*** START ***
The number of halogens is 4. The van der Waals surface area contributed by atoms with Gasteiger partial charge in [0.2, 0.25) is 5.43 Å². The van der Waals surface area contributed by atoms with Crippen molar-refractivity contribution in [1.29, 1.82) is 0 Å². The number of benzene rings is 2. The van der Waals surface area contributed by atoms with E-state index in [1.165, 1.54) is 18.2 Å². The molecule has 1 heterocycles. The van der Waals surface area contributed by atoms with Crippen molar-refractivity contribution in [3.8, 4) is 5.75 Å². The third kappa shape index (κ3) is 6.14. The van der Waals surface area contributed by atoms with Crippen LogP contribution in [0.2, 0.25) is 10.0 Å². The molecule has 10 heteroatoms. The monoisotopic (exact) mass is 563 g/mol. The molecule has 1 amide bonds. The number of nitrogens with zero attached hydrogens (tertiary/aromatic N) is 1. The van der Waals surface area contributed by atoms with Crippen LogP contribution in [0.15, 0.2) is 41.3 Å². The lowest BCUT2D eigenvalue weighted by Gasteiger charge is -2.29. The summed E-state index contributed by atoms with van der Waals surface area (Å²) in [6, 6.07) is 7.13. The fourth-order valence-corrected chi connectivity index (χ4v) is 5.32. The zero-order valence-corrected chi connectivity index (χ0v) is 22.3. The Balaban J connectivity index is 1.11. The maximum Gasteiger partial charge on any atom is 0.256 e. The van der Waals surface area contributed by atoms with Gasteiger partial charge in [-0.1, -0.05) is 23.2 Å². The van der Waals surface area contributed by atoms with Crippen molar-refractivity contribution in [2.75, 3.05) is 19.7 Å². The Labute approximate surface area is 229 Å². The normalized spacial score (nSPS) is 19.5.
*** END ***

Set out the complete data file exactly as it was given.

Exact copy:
The number of halogens is 4. The van der Waals surface area contributed by atoms with Gasteiger partial charge in [0.2, 0.25) is 5.43 Å². The van der Waals surface area contributed by atoms with Crippen molar-refractivity contribution in [1.29, 1.82) is 0 Å². The number of benzene rings is 2. The van der Waals surface area contributed by atoms with E-state index in [1.165, 1.54) is 18.2 Å². The molecule has 1 heterocycles. The van der Waals surface area contributed by atoms with Crippen molar-refractivity contribution in [3.8, 4) is 5.75 Å². The third kappa shape index (κ3) is 6.14. The van der Waals surface area contributed by atoms with Crippen LogP contribution in [0.2, 0.25) is 10.0 Å². The molecule has 10 heteroatoms. The monoisotopic (exact) mass is 563 g/mol. The molecule has 1 amide bonds. The number of nitrogens with zero attached hydrogens (tertiary/aromatic N) is 1. The van der Waals surface area contributed by atoms with Crippen LogP contribution in [0.15, 0.2) is 41.3 Å². The lowest BCUT2D eigenvalue weighted by Gasteiger charge is -2.29. The summed E-state index contributed by atoms with van der Waals surface area (Å²) in [6, 6.07) is 7.13. The fourth-order valence-corrected chi connectivity index (χ4v) is 5.32. The zero-order valence-corrected chi connectivity index (χ0v) is 22.3. The Balaban J connectivity index is 1.11. The maximum Gasteiger partial charge on any atom is 0.256 e. The van der Waals surface area contributed by atoms with Gasteiger partial charge in [-0.1, -0.05) is 23.2 Å². The van der Waals surface area contributed by atoms with Crippen molar-refractivity contribution in [2.75, 3.05) is 19.7 Å². The Labute approximate surface area is 229 Å². The normalized spacial score (nSPS) is 19.5.